After over 30 years of service, investigator ready to call it a career
Mario Reyes knew he wanted to be a police officer since middle school.
Now, after over three decades of living out his dream through the Mendota Heights Police Department, he decided his dream has been fully realized. For that reason, he recently announced his intention to retire from the force. His last day was May 28.
“It was a hard decision to go; I really liked it here,” Reyes, 55, said in a recent interview. “I always liked being out and about and helping people. I liked being out in the car and getting that face-to-face interaction with the people.”
While he had thoughts of becoming a cop at a young age, Reyes explained his career goals weren’t focused until college. He attended Inver Hills Community College and enrolled in the school’s law enforcement program. In 1978, he was offered an internship with Mendota Heights police, with an offer to join the department’s officer reserve unit shortly thereafter.
“I thought, ‘this would look good on a resume,’ so I took it,” he recalled, smiling.
That resume booster worked out well for him. What started as a reserve officer position in 1979 turned into a full-time job in 1981, when he was sworn in as a full-fledged officer for the city of Mendota Heights.
He enjoyed the work, his colleagues and the area so much that he never found reason to leave, holding onto the position and eventually being promoted to investigator.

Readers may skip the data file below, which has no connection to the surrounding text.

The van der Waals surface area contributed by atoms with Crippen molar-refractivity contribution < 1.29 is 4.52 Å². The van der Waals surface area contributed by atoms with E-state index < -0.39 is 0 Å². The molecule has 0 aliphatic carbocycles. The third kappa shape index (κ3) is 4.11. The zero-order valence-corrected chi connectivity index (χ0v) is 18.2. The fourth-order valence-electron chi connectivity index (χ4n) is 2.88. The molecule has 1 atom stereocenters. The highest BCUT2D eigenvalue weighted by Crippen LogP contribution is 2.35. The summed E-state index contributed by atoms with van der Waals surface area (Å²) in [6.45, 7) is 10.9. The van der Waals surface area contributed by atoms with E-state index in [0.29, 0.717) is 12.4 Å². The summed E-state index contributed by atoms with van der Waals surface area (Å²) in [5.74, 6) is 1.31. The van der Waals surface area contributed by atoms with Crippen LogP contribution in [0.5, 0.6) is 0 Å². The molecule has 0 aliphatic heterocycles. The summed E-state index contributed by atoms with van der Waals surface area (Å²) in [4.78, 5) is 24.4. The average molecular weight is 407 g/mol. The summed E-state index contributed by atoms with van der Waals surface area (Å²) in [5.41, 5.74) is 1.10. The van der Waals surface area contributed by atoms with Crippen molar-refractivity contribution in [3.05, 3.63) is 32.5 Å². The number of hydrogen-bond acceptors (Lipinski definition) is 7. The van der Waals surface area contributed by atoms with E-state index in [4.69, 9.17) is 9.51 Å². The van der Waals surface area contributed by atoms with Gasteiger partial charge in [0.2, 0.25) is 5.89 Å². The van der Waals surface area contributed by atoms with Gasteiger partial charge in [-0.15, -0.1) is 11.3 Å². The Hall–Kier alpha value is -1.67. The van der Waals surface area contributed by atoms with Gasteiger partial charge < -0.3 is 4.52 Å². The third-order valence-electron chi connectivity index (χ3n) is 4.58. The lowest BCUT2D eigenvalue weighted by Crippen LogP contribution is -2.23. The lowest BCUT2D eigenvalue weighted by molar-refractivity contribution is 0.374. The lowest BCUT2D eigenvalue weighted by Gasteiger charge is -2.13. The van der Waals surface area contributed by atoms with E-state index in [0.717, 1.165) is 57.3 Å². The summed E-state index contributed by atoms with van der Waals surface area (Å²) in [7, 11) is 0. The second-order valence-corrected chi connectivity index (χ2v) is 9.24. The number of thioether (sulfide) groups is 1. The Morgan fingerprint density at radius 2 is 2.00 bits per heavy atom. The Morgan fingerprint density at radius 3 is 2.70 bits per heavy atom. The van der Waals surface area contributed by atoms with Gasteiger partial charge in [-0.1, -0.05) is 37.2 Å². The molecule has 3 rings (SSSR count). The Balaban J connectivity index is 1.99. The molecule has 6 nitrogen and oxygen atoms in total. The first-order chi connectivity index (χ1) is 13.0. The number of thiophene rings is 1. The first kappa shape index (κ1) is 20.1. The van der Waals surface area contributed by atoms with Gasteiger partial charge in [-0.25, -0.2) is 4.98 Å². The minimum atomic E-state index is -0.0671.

“Nobody makes it 35 years in one police department. Nobody,” said Police Chief Mike Aschenbrener. “He started here as an intern; volunteered as a reserve before becoming a police officer. That’s unbelievably rare.”
One big part of Reyes’ time on the force was the D.A.R.E. program. He was instrumental in introducing it into the Mendota Heights schools in 1990.
The idea came after he attended a Minneapolis D.A.R.E. conference in 1989. An educational program that aims to prevent the use of controlled drugs, D.A.R.E encourages school children to sign a pledge to avoid gangs and illegal substances.
“I saw the presentation from them and thought it was a cool concept,” he said. “To put officers in the schools, being that they’re on the front line, and also get a chance to work with the kids and build up a community rapport, but also break down the barriers. A lot of times the only time you see cops is if they’re called and arresting somebody.”
It’s something that has stayed with him, too. Reyes has since met mothers of children who recognize him as “Officer Mario” from his time with the program. He has even met new police officers who took his D.A.R.E class when they were youngsters.
Now that he’s retired, Reyes plans to take advantage of Minnesota’s many lakes and, more importantly, the fish that inhabit those lakes. And he and his wife, Gloria, will have more time to watch their son David play in Bemidji State University baseball games. Plus, they can attend more events that their son Paul is a part of.
Reyes’ favorite phrase is, “You shouldn’t talk the talk if you can’t walk the walk.”
After over three decades of service, he has stuck to that methodology, and earned the respect of many along the way.
You can reach Tim Faklis at 651-748-7814, at email@example.com , or on Twitter @tfaklisnews.